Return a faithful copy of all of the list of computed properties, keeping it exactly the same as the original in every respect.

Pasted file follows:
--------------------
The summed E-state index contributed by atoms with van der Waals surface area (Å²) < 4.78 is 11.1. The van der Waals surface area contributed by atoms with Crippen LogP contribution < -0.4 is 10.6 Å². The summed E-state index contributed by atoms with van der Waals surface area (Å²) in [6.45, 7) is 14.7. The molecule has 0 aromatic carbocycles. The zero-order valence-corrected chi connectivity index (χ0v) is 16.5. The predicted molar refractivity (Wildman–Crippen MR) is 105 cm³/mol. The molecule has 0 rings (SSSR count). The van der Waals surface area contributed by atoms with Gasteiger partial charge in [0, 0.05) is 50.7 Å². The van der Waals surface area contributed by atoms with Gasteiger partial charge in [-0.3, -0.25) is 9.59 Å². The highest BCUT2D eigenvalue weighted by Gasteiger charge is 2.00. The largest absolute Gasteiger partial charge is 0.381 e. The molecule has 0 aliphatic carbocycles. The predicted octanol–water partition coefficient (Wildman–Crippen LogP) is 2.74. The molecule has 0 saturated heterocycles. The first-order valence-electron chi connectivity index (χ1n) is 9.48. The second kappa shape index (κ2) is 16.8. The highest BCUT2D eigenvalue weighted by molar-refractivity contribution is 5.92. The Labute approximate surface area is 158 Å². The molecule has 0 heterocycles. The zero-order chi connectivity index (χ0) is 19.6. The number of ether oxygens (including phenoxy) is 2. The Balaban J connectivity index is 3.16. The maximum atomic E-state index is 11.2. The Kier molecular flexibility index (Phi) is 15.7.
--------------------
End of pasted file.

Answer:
The summed E-state index contributed by atoms with van der Waals surface area (Å²) < 4.78 is 11.1. The van der Waals surface area contributed by atoms with Crippen LogP contribution < -0.4 is 10.6 Å². The summed E-state index contributed by atoms with van der Waals surface area (Å²) in [6.45, 7) is 14.7. The molecule has 0 aromatic carbocycles. The zero-order valence-corrected chi connectivity index (χ0v) is 16.5. The predicted molar refractivity (Wildman–Crippen MR) is 105 cm³/mol. The molecule has 0 rings (SSSR count). The van der Waals surface area contributed by atoms with Gasteiger partial charge in [0, 0.05) is 50.7 Å². The van der Waals surface area contributed by atoms with Gasteiger partial charge in [-0.3, -0.25) is 9.59 Å². The highest BCUT2D eigenvalue weighted by Gasteiger charge is 2.00. The largest absolute Gasteiger partial charge is 0.381 e. The molecule has 0 aliphatic carbocycles. The predicted octanol–water partition coefficient (Wildman–Crippen LogP) is 2.74. The molecule has 0 saturated heterocycles. The first-order valence-electron chi connectivity index (χ1n) is 9.48. The second kappa shape index (κ2) is 16.8. The highest BCUT2D eigenvalue weighted by molar-refractivity contribution is 5.92. The Labute approximate surface area is 158 Å². The molecule has 0 heterocycles. The zero-order chi connectivity index (χ0) is 19.6. The number of ether oxygens (including phenoxy) is 2. The Balaban J connectivity index is 3.16. The maximum atomic E-state index is 11.2. The Kier molecular flexibility index (Phi) is 15.7.